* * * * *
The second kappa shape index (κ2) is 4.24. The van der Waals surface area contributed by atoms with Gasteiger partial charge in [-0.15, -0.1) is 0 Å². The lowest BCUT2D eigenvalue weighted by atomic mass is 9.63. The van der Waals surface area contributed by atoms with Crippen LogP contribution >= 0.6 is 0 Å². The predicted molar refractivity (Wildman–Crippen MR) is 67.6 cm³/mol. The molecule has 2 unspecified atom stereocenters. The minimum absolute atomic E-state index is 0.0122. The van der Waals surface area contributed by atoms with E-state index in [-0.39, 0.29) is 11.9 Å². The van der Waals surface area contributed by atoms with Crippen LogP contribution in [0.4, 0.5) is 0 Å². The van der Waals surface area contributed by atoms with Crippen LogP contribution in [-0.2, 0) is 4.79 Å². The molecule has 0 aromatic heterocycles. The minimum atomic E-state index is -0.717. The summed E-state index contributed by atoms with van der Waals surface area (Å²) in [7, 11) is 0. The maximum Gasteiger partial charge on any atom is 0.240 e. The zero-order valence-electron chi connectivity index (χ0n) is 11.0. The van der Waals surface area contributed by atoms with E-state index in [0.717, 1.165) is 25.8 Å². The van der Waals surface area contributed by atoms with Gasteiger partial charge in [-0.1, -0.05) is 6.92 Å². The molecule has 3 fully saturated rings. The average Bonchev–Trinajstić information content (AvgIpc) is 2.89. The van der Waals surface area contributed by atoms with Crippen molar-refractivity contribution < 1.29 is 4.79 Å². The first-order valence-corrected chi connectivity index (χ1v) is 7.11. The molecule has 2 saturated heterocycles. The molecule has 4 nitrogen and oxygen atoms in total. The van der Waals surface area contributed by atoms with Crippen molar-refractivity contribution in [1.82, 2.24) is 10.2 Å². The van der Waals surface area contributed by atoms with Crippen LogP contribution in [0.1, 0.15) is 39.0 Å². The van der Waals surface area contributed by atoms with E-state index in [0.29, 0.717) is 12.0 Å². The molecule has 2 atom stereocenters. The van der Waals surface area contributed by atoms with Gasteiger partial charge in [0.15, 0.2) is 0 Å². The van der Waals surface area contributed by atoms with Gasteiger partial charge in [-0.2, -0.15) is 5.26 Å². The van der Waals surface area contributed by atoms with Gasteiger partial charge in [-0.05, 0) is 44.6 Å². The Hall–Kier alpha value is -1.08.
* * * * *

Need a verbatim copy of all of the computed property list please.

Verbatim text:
The second kappa shape index (κ2) is 4.24. The van der Waals surface area contributed by atoms with Gasteiger partial charge in [-0.15, -0.1) is 0 Å². The lowest BCUT2D eigenvalue weighted by atomic mass is 9.63. The van der Waals surface area contributed by atoms with Crippen LogP contribution >= 0.6 is 0 Å². The predicted molar refractivity (Wildman–Crippen MR) is 67.6 cm³/mol. The molecule has 2 unspecified atom stereocenters. The minimum absolute atomic E-state index is 0.0122. The van der Waals surface area contributed by atoms with E-state index in [-0.39, 0.29) is 11.9 Å². The van der Waals surface area contributed by atoms with Crippen LogP contribution in [0.4, 0.5) is 0 Å². The van der Waals surface area contributed by atoms with Crippen LogP contribution in [-0.2, 0) is 4.79 Å². The molecule has 0 aromatic heterocycles. The minimum atomic E-state index is -0.717. The summed E-state index contributed by atoms with van der Waals surface area (Å²) in [7, 11) is 0. The maximum Gasteiger partial charge on any atom is 0.240 e. The zero-order valence-electron chi connectivity index (χ0n) is 11.0. The van der Waals surface area contributed by atoms with E-state index in [0.717, 1.165) is 25.8 Å². The van der Waals surface area contributed by atoms with Gasteiger partial charge in [-0.1, -0.05) is 6.92 Å². The molecule has 3 fully saturated rings. The average Bonchev–Trinajstić information content (AvgIpc) is 2.89. The van der Waals surface area contributed by atoms with Crippen molar-refractivity contribution < 1.29 is 4.79 Å². The first-order valence-corrected chi connectivity index (χ1v) is 7.11. The molecule has 2 saturated heterocycles. The molecule has 4 nitrogen and oxygen atoms in total. The van der Waals surface area contributed by atoms with Crippen molar-refractivity contribution in [1.82, 2.24) is 10.2 Å². The van der Waals surface area contributed by atoms with Crippen LogP contribution in [0.1, 0.15) is 39.0 Å². The van der Waals surface area contributed by atoms with E-state index in [0.29, 0.717) is 12.0 Å². The molecule has 2 atom stereocenters. The van der Waals surface area contributed by atoms with Gasteiger partial charge in [0.15, 0.2) is 0 Å². The van der Waals surface area contributed by atoms with Gasteiger partial charge in [-0.2, -0.15) is 5.26 Å². The van der Waals surface area contributed by atoms with Gasteiger partial charge in [-0.05, 0) is 44.6 Å². The Hall–Kier alpha value is -1.08.